In 1913 the Metropolitan Railway bought the GN&CR. The Metropolitan Railway shut down the GN&CR power station that had been built near the intersection of the line with Regent's Canal . The building was later used as a film studio by Gainsborough Pictures . The depot at Drayton Park remained operational; however, major repairs were carried out in other, better equipped workshops. Since there was no direct connection to the rest of the subway network, transfer trips using railway lines were required.

Drayton Park station with the site of the former depot. In the background an access bridge to the Emirates Stadium (2006)
North entrance to Drayton Park Station (2012)

In 1933 the Metropolitan Railway and the rest of the underground lines were incorporated into the state-owned London Passenger Transport Board . The line was renamed Northern City Line and for operational reasons became a branch of the Edgware-Morden Line (which was part of the Northern Line from 1937 ). In the late 1930s, the Northern Heights Plan provided for the NCL to be extended north over the Edgware, Highgate and London Railway . In the course of planning in May 1939, the NCL fleet was replaced by the series used on other tube routes . This involved an adaptation of the conductor rails . The construction of new platforms in Finsbury Park and an above-ground route to Drayton Park was discontinued in World War II and not resumed even after the end of the war. This left the NCL isolated from the rest of the underground network.

On October 3, 1964, the northernmost section between Finsbury Park and Drayton Park was closed, as the station in Finsbury Park was to be used to link Piccadilly and the Victoria Line . The Highbury & Islington station has also been extended to a transfer station between NCL and in 1968 opened Victoria Line. Due to the loss of the connection to Finsbury Park, the NCL had to record significant passenger losses.

In 1970 the route was renamed Northern Line (Highbury Branch) . The worst train accident on the London Underground network occurred on February 28, 1975 when a train on the Highbury branch line did not stop at Moorgate station and sped into the end of the tunnel. The cause of the accident, which claimed 43 lives, has never been clarified (see also Moorgate underground accident ).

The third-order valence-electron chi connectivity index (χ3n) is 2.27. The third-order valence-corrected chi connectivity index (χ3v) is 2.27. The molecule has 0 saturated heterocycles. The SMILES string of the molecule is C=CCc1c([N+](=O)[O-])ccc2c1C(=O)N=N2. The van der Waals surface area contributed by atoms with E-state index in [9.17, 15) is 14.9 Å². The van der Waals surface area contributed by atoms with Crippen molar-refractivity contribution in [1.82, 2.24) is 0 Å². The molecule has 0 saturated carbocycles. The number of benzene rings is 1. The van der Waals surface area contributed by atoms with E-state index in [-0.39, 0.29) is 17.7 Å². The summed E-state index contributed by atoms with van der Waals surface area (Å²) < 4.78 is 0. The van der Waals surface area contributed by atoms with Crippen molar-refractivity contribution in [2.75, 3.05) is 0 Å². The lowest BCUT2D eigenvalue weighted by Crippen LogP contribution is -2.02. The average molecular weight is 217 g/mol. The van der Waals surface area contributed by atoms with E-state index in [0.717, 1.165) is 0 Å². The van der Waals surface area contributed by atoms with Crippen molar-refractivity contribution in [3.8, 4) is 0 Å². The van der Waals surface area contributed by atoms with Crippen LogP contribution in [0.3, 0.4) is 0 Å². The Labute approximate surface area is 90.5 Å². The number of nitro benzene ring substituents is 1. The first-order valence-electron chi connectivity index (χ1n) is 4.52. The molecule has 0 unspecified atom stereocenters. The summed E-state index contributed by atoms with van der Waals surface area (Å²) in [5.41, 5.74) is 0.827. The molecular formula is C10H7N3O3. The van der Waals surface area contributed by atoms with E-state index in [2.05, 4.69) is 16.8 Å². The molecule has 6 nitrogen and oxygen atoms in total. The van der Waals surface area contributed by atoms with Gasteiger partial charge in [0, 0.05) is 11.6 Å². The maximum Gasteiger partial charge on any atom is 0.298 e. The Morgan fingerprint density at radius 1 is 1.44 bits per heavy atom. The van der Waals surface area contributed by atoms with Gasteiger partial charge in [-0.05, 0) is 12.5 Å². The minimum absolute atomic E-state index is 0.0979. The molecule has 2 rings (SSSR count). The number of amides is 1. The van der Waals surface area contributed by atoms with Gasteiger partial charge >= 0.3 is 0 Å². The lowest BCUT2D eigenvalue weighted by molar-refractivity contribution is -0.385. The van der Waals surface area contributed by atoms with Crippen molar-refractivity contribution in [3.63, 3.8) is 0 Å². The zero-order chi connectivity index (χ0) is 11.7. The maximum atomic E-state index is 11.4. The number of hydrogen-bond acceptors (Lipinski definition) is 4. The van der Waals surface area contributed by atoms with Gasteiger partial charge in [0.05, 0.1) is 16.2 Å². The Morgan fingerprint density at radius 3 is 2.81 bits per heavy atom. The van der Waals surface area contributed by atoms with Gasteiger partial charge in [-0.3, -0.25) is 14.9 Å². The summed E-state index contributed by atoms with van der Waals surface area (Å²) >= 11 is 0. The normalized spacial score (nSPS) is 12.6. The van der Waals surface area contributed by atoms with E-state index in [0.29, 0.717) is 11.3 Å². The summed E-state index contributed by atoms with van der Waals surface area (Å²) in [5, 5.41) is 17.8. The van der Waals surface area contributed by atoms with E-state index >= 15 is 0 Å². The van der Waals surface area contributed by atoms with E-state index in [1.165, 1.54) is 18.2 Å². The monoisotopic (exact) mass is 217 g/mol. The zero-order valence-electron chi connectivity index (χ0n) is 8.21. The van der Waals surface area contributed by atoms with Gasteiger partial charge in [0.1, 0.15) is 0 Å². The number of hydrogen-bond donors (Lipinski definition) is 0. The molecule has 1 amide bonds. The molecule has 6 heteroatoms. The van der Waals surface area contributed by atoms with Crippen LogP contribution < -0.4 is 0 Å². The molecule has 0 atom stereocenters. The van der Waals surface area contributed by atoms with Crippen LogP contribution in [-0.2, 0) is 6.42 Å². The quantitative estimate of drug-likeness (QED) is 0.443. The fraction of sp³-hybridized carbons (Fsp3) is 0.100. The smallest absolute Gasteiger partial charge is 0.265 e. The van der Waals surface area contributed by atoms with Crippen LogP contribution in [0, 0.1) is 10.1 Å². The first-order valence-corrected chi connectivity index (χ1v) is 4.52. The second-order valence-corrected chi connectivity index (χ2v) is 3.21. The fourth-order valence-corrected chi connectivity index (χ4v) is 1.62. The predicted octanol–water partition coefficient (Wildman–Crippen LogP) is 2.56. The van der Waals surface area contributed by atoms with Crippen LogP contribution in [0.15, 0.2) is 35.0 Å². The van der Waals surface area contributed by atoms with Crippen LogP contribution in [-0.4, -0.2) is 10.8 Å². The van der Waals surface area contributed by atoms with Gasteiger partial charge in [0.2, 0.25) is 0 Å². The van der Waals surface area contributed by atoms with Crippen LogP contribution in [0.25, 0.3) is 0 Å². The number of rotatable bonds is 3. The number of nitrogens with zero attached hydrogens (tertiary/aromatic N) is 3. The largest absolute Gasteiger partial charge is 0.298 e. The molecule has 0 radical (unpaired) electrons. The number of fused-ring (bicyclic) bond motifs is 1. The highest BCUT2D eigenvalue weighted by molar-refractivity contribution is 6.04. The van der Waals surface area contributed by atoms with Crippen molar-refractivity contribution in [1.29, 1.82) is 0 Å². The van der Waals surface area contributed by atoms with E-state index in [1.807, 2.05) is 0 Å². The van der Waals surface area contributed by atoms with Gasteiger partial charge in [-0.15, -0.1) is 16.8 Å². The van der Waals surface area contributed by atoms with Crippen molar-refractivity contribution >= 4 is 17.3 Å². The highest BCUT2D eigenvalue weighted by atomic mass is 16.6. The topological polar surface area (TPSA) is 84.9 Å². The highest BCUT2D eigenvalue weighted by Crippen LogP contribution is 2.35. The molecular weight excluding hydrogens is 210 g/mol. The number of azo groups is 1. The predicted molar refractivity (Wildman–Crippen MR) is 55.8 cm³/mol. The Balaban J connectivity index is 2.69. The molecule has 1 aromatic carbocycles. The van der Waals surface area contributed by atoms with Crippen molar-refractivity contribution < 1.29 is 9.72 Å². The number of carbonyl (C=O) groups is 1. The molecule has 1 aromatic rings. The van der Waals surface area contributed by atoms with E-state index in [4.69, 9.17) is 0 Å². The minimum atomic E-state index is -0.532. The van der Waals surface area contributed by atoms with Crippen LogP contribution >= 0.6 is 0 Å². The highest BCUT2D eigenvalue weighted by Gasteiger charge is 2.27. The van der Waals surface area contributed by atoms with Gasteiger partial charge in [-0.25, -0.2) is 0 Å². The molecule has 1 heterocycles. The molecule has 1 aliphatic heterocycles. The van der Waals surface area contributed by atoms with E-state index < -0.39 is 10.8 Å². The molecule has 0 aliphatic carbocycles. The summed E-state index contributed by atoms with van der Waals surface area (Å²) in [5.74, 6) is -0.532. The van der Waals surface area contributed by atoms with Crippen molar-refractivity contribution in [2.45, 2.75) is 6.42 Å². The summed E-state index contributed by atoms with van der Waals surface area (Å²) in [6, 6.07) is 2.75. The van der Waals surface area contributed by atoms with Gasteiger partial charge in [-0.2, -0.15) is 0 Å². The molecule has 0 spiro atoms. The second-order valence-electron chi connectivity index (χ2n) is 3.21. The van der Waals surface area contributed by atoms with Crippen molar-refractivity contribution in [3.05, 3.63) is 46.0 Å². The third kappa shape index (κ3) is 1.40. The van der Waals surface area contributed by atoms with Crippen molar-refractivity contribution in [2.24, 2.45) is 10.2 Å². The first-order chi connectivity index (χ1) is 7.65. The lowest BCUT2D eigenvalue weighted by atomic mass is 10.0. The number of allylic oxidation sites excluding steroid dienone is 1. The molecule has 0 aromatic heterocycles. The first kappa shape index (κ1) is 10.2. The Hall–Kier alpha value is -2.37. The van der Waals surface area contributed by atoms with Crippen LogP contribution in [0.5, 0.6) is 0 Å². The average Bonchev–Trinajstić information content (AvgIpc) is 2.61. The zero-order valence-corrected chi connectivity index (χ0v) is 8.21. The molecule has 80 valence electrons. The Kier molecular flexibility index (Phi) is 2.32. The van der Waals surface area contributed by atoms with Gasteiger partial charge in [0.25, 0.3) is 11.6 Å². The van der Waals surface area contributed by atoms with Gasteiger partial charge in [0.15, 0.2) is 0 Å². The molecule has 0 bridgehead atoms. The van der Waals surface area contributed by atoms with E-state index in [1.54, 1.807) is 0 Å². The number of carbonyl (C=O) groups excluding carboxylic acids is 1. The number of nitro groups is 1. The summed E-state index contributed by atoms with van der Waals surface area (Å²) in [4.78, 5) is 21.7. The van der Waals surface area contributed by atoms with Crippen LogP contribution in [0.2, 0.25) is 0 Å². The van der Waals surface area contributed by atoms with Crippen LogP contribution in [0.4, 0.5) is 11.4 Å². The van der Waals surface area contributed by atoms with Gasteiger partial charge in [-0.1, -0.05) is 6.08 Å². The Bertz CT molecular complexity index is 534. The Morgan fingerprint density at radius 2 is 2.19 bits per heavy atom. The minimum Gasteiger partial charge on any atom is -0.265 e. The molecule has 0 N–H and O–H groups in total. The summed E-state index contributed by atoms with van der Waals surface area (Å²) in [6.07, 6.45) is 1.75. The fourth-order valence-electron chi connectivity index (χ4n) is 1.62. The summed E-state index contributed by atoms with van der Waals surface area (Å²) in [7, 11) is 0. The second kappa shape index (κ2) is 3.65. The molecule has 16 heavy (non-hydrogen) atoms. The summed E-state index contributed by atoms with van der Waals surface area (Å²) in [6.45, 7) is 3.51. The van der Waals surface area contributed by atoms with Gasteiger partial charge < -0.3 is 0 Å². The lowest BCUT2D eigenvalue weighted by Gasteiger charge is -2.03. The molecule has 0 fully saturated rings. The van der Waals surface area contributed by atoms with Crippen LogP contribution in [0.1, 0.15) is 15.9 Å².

A development plan for Greater London published in 1969 called for the route to be transferred to British Rail and linked to the East Coast Main Line at Finsbury Park - just as the original 1904 plans had foreseen. In 1971 the British government agreed to provide financial support for the plans, which also included electrification of the suburban lines of the East Coast Main Line. The last train from London Underground ran on October 4, 1975, and British Rail trains began running on this route from August 16, 1976. There are two system railcars used as the power supply in the tunnel south of Drayton Park for lack of space for an overhead line via busbars with 750 volts DC. From Drayton Park the line is equipped with overhead lines.

The tracks and stations now belong to the state rail infrastructure company Network Rail . The private railway company Govia Thameslink Railway operates direct suburban trains to Stevenage and Welwyn Garden City under the Great Northern brand .

Train stations

  • Moorgate - opened February 14, 1904; closed on September 6, 1975; reopened on November 8, 1976
  • Old Street - opened February 14, 1904; closed on October 4, 1975; reopened on August 16, 1976
  • Essex Road - opened February 14, 1904; closed on October 3, 1975; reopened on August 16, 1976
  • Highbury & Islington - opened June 28, 1904; closed on October 4, 1975; reopened on August 16, 1976
  • Drayton Park - opened February 14, 1904; closed on October 3, 1975; reopened on November 8, 1976
  • Finsbury Park - opened February 14, 1904; closed on October 3, 1964; reopened on November 8, 1976

See also


  • J. Graeme Bruce: The Big Tube: A short illustrated history of London's Great Northern & City Railway . London Transport Executive, London 1976, ISBN 0-85329-071-7 .